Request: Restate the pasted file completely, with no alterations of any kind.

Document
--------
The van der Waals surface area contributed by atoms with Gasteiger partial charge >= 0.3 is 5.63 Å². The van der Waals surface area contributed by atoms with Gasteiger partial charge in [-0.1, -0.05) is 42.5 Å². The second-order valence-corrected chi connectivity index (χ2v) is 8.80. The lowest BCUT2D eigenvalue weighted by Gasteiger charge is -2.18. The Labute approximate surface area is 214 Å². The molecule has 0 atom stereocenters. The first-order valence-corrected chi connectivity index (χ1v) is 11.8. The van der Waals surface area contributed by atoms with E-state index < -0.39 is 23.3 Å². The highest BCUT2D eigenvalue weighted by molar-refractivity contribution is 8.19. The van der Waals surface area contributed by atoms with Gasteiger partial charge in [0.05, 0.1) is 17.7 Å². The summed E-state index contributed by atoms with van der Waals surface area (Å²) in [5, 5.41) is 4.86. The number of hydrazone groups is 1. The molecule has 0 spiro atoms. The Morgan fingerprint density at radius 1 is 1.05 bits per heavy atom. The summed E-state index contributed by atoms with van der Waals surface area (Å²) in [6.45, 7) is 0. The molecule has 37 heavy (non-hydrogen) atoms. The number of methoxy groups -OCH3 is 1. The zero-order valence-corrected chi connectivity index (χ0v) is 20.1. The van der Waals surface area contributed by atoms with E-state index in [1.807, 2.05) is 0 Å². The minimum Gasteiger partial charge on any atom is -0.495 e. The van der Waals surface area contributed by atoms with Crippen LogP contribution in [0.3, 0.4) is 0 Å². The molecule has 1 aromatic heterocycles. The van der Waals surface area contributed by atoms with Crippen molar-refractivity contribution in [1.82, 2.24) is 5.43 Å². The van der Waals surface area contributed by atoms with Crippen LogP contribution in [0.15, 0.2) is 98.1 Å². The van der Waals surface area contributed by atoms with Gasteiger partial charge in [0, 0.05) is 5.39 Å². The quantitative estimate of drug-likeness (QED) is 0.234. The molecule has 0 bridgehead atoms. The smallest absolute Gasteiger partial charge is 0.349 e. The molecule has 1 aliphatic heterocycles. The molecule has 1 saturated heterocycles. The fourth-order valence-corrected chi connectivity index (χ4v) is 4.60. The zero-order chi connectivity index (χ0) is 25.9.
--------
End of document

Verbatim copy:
The van der Waals surface area contributed by atoms with Gasteiger partial charge >= 0.3 is 5.63 Å². The van der Waals surface area contributed by atoms with Gasteiger partial charge in [-0.1, -0.05) is 42.5 Å². The second-order valence-corrected chi connectivity index (χ2v) is 8.80. The lowest BCUT2D eigenvalue weighted by Gasteiger charge is -2.18. The Labute approximate surface area is 214 Å². The molecule has 0 atom stereocenters. The first-order valence-corrected chi connectivity index (χ1v) is 11.8. The van der Waals surface area contributed by atoms with E-state index < -0.39 is 23.3 Å². The highest BCUT2D eigenvalue weighted by molar-refractivity contribution is 8.19. The van der Waals surface area contributed by atoms with Gasteiger partial charge in [0.05, 0.1) is 17.7 Å². The summed E-state index contributed by atoms with van der Waals surface area (Å²) in [5, 5.41) is 4.86. The number of hydrazone groups is 1. The molecule has 0 spiro atoms. The Morgan fingerprint density at radius 1 is 1.05 bits per heavy atom. The summed E-state index contributed by atoms with van der Waals surface area (Å²) in [6.45, 7) is 0. The molecule has 37 heavy (non-hydrogen) atoms. The number of methoxy groups -OCH3 is 1. The zero-order valence-corrected chi connectivity index (χ0v) is 20.1. The van der Waals surface area contributed by atoms with E-state index in [1.807, 2.05) is 0 Å². The minimum Gasteiger partial charge on any atom is -0.495 e. The van der Waals surface area contributed by atoms with Crippen LogP contribution in [0.3, 0.4) is 0 Å². The molecule has 1 aromatic heterocycles. The van der Waals surface area contributed by atoms with Crippen molar-refractivity contribution in [1.82, 2.24) is 5.43 Å². The van der Waals surface area contributed by atoms with Crippen LogP contribution in [0.15, 0.2) is 98.1 Å². The van der Waals surface area contributed by atoms with Gasteiger partial charge in [0, 0.05) is 5.39 Å². The quantitative estimate of drug-likeness (QED) is 0.234. The molecule has 0 bridgehead atoms. The smallest absolute Gasteiger partial charge is 0.349 e. The molecule has 1 aliphatic heterocycles. The molecule has 1 saturated heterocycles. The fourth-order valence-corrected chi connectivity index (χ4v) is 4.60. The zero-order chi connectivity index (χ0) is 25.9.